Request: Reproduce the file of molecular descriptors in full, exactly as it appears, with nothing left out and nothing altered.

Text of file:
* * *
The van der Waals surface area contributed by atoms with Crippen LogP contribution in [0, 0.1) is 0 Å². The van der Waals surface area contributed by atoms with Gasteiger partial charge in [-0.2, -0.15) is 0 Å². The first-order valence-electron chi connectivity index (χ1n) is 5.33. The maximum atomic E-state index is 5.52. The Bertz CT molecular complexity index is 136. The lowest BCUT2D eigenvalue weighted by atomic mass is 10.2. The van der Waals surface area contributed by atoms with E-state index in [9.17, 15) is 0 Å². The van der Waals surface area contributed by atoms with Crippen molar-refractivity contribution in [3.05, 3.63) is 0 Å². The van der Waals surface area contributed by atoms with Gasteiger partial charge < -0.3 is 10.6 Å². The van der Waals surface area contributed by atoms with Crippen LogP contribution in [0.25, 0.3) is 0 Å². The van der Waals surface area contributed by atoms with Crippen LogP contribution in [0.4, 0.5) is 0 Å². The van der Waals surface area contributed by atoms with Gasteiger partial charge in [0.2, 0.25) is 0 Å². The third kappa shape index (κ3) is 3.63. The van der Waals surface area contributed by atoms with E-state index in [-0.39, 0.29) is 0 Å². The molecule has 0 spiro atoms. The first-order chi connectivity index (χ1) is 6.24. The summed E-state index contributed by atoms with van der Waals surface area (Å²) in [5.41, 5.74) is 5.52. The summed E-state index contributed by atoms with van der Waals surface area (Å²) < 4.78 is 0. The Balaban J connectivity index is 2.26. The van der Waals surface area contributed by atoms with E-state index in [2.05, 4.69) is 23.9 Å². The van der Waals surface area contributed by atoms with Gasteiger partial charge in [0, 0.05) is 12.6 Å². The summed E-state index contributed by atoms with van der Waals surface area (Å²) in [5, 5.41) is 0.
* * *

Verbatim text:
The van der Waals surface area contributed by atoms with Crippen LogP contribution in [0, 0.1) is 0 Å². The van der Waals surface area contributed by atoms with Gasteiger partial charge in [-0.2, -0.15) is 0 Å². The first-order valence-electron chi connectivity index (χ1n) is 5.33. The maximum atomic E-state index is 5.52. The Bertz CT molecular complexity index is 136. The lowest BCUT2D eigenvalue weighted by atomic mass is 10.2. The van der Waals surface area contributed by atoms with E-state index in [9.17, 15) is 0 Å². The van der Waals surface area contributed by atoms with Crippen molar-refractivity contribution in [3.05, 3.63) is 0 Å². The van der Waals surface area contributed by atoms with Gasteiger partial charge < -0.3 is 10.6 Å². The van der Waals surface area contributed by atoms with Crippen LogP contribution in [0.25, 0.3) is 0 Å². The van der Waals surface area contributed by atoms with Crippen LogP contribution in [0.4, 0.5) is 0 Å². The van der Waals surface area contributed by atoms with Gasteiger partial charge in [0.2, 0.25) is 0 Å². The third kappa shape index (κ3) is 3.63. The van der Waals surface area contributed by atoms with E-state index in [-0.39, 0.29) is 0 Å². The molecule has 0 spiro atoms. The first-order chi connectivity index (χ1) is 6.24. The summed E-state index contributed by atoms with van der Waals surface area (Å²) in [5.41, 5.74) is 5.52. The summed E-state index contributed by atoms with van der Waals surface area (Å²) < 4.78 is 0. The Balaban J connectivity index is 2.26. The van der Waals surface area contributed by atoms with E-state index in [2.05, 4.69) is 23.9 Å². The van der Waals surface area contributed by atoms with Gasteiger partial charge in [0, 0.05) is 12.6 Å². The summed E-state index contributed by atoms with van der Waals surface area (Å²) in [5, 5.41) is 0.